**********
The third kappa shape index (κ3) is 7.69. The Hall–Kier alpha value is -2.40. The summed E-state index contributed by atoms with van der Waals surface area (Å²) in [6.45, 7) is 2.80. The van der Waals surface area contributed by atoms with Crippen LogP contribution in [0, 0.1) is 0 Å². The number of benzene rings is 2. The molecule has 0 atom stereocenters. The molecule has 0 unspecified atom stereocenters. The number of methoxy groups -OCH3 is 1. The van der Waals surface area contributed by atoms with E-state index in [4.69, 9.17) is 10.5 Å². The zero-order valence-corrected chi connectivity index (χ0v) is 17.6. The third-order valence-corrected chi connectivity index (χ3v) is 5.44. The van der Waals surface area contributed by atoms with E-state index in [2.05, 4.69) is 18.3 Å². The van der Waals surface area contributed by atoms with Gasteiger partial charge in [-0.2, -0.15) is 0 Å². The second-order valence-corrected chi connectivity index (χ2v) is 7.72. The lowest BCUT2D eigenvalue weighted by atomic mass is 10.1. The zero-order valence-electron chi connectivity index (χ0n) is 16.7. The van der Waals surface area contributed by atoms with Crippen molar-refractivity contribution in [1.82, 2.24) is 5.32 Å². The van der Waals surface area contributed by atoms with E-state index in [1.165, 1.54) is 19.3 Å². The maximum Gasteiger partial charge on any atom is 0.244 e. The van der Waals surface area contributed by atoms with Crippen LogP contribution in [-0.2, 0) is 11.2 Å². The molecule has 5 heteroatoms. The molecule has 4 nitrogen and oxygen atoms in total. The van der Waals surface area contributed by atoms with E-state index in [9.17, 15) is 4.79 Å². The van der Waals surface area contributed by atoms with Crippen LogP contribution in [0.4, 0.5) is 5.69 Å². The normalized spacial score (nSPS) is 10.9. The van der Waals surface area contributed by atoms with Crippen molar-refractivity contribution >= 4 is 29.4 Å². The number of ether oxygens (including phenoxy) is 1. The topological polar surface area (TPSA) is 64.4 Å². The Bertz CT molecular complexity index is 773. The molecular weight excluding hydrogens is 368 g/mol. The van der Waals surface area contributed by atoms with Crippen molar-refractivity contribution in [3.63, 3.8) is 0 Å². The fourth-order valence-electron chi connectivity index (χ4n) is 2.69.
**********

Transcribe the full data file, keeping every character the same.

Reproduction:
The third kappa shape index (κ3) is 7.69. The Hall–Kier alpha value is -2.40. The summed E-state index contributed by atoms with van der Waals surface area (Å²) in [6.45, 7) is 2.80. The van der Waals surface area contributed by atoms with Crippen LogP contribution in [0, 0.1) is 0 Å². The number of benzene rings is 2. The molecule has 0 atom stereocenters. The molecule has 0 unspecified atom stereocenters. The number of methoxy groups -OCH3 is 1. The van der Waals surface area contributed by atoms with E-state index in [4.69, 9.17) is 10.5 Å². The zero-order valence-corrected chi connectivity index (χ0v) is 17.6. The third-order valence-corrected chi connectivity index (χ3v) is 5.44. The van der Waals surface area contributed by atoms with E-state index in [2.05, 4.69) is 18.3 Å². The van der Waals surface area contributed by atoms with Gasteiger partial charge in [-0.2, -0.15) is 0 Å². The second-order valence-corrected chi connectivity index (χ2v) is 7.72. The lowest BCUT2D eigenvalue weighted by atomic mass is 10.1. The zero-order valence-electron chi connectivity index (χ0n) is 16.7. The van der Waals surface area contributed by atoms with Crippen molar-refractivity contribution in [1.82, 2.24) is 5.32 Å². The van der Waals surface area contributed by atoms with E-state index in [1.165, 1.54) is 19.3 Å². The maximum Gasteiger partial charge on any atom is 0.244 e. The van der Waals surface area contributed by atoms with Crippen LogP contribution in [-0.2, 0) is 11.2 Å². The molecule has 5 heteroatoms. The molecule has 4 nitrogen and oxygen atoms in total. The van der Waals surface area contributed by atoms with E-state index in [9.17, 15) is 4.79 Å². The van der Waals surface area contributed by atoms with Crippen LogP contribution in [0.4, 0.5) is 5.69 Å². The normalized spacial score (nSPS) is 10.9. The van der Waals surface area contributed by atoms with Crippen molar-refractivity contribution >= 4 is 29.4 Å². The number of ether oxygens (including phenoxy) is 1. The topological polar surface area (TPSA) is 64.4 Å². The Bertz CT molecular complexity index is 773. The molecular weight excluding hydrogens is 368 g/mol. The van der Waals surface area contributed by atoms with Crippen molar-refractivity contribution in [3.63, 3.8) is 0 Å². The fourth-order valence-electron chi connectivity index (χ4n) is 2.69.